Ninth Circuit Holds FCC Cell Phone Radiofrequency (RF) Radiation Rules Preempt State-Law Claims Against Apple and Samsung

The RF Radiation Issue

Over the years, various claims have been made about potential adverse health impacts from the radiofrequency (RF) radiation emissions of cell phones, which in some instances can cause biological effects by increasing the temperature of tissues.  Federal Communications Commission (FCC) rules set RF radiation limits (ceilings) that cell phone manufacturers must meet in order to have the FCC authorize their phones for sale.  See 47 C.F.R. §§ 12.1093(d)(1) and 2.907.

But does complying with the FCC’s rules protect the manufacturers from state-law claims?  A recent Ninth Circuit decision appears to answer that question, holding that held that state-law tort and consumer-fraud claims regarding RF radiation conflicted with the FCC’s rules, which strike a careful balance between competing interests that the FCC is charged with addressing under the Communications Act of 1934 (47 U.S.C. §§ 151 et seq.), and were therefore preempted. Cohen v. Apple, Inc., ___ F. 4th ___, 2022 WL3696583 (9th Cir., Aug. 26, 202).

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Telecom Decision – Preemption – Internet Trade Groups Seek Ninth Circuit Rehearing on California’s Net-Neutrality Rules

In several states there is an ongoing battle over whether or how states can regulate broadband internet access service in the wake of the D.C. Circuit’s Mozilla v. FCC decision (940 F.3d 1).  The California case is leading the pack, and last Friday the leading internet trade associations asked the Ninth Circuit for rehearing en banc of its decision upholding a California statute, SB-822, that imposes the same “net-neutrality” obligations on broadband providers that the FCC revoked.  ACA Connects v. Bonta, No. 21-15430 (9th Cir. Jan. 28, 2022).

Background.  In 2018, the FCC decided to remove its net-neutrality requirements in order to better promote broadband investment, deployment, and competition, goals toward which federal and state governments today are devoting billions of dollars.  While core policy concerns drove its decision, the FCC removed its net-neutrality rules by reclassifying broadband internet service as an “information service” under Title I of the federal Communications Act rather than a “telecommunications service” under Title II, which freed broadband internet service from common carrier-type regulation (and the prior net-neutrality requirements).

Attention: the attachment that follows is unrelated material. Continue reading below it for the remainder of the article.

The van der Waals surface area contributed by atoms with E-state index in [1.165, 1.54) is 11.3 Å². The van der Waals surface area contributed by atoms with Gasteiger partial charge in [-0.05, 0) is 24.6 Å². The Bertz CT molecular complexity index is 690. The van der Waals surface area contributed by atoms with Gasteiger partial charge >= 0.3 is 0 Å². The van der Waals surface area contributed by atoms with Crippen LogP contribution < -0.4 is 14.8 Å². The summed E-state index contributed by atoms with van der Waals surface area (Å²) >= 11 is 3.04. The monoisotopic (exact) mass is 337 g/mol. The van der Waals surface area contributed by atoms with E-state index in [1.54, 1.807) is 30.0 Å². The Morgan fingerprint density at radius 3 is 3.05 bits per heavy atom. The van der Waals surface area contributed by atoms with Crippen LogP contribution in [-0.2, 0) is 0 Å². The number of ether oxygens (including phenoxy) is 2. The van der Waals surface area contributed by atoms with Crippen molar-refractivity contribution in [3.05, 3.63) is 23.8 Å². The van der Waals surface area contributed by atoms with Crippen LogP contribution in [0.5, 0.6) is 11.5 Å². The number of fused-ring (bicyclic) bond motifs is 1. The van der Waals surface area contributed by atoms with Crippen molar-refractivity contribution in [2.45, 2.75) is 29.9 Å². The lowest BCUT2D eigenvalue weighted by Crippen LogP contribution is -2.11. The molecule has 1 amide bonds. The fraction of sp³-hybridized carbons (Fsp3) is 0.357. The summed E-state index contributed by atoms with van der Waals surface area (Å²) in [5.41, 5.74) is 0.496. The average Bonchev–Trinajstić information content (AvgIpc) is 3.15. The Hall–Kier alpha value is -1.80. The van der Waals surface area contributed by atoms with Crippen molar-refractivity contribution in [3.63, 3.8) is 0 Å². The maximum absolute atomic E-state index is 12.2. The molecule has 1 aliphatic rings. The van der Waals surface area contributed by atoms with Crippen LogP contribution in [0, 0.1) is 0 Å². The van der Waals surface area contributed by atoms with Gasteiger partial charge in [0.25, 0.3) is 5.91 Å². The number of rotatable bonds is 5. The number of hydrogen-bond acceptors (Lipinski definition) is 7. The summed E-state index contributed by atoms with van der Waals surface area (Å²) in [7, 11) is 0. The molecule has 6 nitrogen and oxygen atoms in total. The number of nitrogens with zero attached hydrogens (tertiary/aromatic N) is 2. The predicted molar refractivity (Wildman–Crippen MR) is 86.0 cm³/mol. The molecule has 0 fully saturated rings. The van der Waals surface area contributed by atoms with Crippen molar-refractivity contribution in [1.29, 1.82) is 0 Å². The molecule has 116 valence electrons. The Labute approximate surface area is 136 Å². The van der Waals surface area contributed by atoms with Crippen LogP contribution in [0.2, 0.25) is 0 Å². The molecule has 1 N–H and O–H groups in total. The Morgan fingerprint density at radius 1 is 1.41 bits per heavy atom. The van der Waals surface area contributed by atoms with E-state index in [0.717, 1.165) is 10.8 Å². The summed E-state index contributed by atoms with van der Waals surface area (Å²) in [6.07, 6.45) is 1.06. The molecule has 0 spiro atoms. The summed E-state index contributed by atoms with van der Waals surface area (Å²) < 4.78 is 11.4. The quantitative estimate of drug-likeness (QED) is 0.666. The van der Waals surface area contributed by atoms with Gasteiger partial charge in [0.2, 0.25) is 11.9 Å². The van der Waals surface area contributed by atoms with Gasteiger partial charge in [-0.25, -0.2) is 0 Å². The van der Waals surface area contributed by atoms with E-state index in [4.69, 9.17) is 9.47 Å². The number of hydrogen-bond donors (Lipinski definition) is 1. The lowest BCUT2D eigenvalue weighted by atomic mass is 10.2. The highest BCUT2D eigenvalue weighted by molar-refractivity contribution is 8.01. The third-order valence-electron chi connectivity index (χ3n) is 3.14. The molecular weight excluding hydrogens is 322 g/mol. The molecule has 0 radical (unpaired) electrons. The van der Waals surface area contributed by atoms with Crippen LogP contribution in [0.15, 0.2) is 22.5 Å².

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Telecom Preemption – Ninth Circuit Upholds California Net-Neutrality Law

The Ninth Circuit Court of Appeals has issued a much-anticipated decision on California’s state “net-neutrality” law, which reimposes the net-neutrality requirements the FCC removed back in 2018.  ACA Connects v. Bonta, No. 21-15430 (9th Cir., Jan. 28, 20222).  The California law is viewed as a template for other states interested in that sort of legislation, and this case served as the lead trial balloon as industry associations challenged the statute on preemption grounds.

As quick background, in 2015 the FCC established net-neutrality rules that prohibited broadband internet service providers from blocking access to websites, slowing certain customers’ internet access (“throttling”), or prioritizing access to some websites over others.  But in 2018 the FCC reversed itself and removed those rules (relying instead on a “transparency” requirement) by reclassifying broadband internet service as an “information service” under Title I of the federal Communications Act, rather than a “telecommunications” service under Title II of that Act.  The purpose in switching to Title I was to subject broadband internet service to only the light-touch regulation that applies to Title I services.  The FCC also expressly preempted state laws that were inconsistent with its deregulatory approach, or that would effectively reimpose the net-neutrality rules it repealed.  The D.C. Circuit upheld the FCC’s reclassification of broadband internet service in 2019, but overturned the express preemption mandate.  Mozilla v. FCC, 940 F.3d 1 (D.C. Cir. 2019).  It left open the question whether, after the FCC’s decision, state net-neutrality requirements could be defeated by other types of preemption.

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